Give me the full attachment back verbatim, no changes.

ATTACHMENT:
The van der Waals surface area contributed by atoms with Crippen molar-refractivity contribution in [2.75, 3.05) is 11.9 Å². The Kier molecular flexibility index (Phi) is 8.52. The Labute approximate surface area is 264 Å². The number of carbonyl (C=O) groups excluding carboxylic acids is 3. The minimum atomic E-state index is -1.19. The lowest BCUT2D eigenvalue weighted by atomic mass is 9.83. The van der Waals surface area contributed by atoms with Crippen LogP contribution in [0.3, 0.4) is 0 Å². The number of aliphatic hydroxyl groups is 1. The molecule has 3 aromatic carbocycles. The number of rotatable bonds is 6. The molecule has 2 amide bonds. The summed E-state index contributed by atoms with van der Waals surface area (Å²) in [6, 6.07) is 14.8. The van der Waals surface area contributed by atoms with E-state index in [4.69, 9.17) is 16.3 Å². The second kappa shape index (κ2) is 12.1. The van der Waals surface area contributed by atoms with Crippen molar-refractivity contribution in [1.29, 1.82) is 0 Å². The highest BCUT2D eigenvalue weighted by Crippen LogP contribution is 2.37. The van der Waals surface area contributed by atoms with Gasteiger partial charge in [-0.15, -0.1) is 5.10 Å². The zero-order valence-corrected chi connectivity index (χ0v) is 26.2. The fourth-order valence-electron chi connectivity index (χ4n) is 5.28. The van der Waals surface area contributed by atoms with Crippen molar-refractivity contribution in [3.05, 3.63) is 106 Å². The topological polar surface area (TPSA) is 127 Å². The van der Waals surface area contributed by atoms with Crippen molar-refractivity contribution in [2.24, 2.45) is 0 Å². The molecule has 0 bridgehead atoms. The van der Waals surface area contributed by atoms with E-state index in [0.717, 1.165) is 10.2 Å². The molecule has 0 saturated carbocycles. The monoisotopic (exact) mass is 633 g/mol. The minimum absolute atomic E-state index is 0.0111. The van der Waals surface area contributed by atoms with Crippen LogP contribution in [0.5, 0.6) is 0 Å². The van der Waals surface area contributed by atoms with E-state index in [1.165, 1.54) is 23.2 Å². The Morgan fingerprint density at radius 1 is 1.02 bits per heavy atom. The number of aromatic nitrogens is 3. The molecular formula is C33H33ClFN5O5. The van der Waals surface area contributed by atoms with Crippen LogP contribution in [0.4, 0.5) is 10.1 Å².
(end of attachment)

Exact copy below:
The van der Waals surface area contributed by atoms with Crippen molar-refractivity contribution in [2.75, 3.05) is 11.9 Å². The Kier molecular flexibility index (Phi) is 8.52. The Labute approximate surface area is 264 Å². The number of carbonyl (C=O) groups excluding carboxylic acids is 3. The minimum atomic E-state index is -1.19. The lowest BCUT2D eigenvalue weighted by atomic mass is 9.83. The van der Waals surface area contributed by atoms with Crippen LogP contribution in [0.3, 0.4) is 0 Å². The number of aliphatic hydroxyl groups is 1. The molecule has 3 aromatic carbocycles. The number of rotatable bonds is 6. The molecule has 2 amide bonds. The summed E-state index contributed by atoms with van der Waals surface area (Å²) in [6, 6.07) is 14.8. The van der Waals surface area contributed by atoms with E-state index in [4.69, 9.17) is 16.3 Å². The second kappa shape index (κ2) is 12.1. The van der Waals surface area contributed by atoms with Crippen molar-refractivity contribution in [1.29, 1.82) is 0 Å². The highest BCUT2D eigenvalue weighted by Crippen LogP contribution is 2.37. The van der Waals surface area contributed by atoms with Gasteiger partial charge in [-0.15, -0.1) is 5.10 Å². The zero-order valence-corrected chi connectivity index (χ0v) is 26.2. The fourth-order valence-electron chi connectivity index (χ4n) is 5.28. The van der Waals surface area contributed by atoms with Crippen molar-refractivity contribution in [3.05, 3.63) is 106 Å². The topological polar surface area (TPSA) is 127 Å². The van der Waals surface area contributed by atoms with Crippen molar-refractivity contribution in [2.24, 2.45) is 0 Å². The molecule has 0 bridgehead atoms. The van der Waals surface area contributed by atoms with E-state index in [0.717, 1.165) is 10.2 Å². The molecule has 0 saturated carbocycles. The monoisotopic (exact) mass is 633 g/mol. The minimum absolute atomic E-state index is 0.0111. The van der Waals surface area contributed by atoms with Crippen LogP contribution in [0.5, 0.6) is 0 Å². The van der Waals surface area contributed by atoms with E-state index in [1.165, 1.54) is 23.2 Å². The Morgan fingerprint density at radius 1 is 1.02 bits per heavy atom. The number of aromatic nitrogens is 3. The molecular formula is C33H33ClFN5O5. The van der Waals surface area contributed by atoms with Crippen LogP contribution in [0.4, 0.5) is 10.1 Å².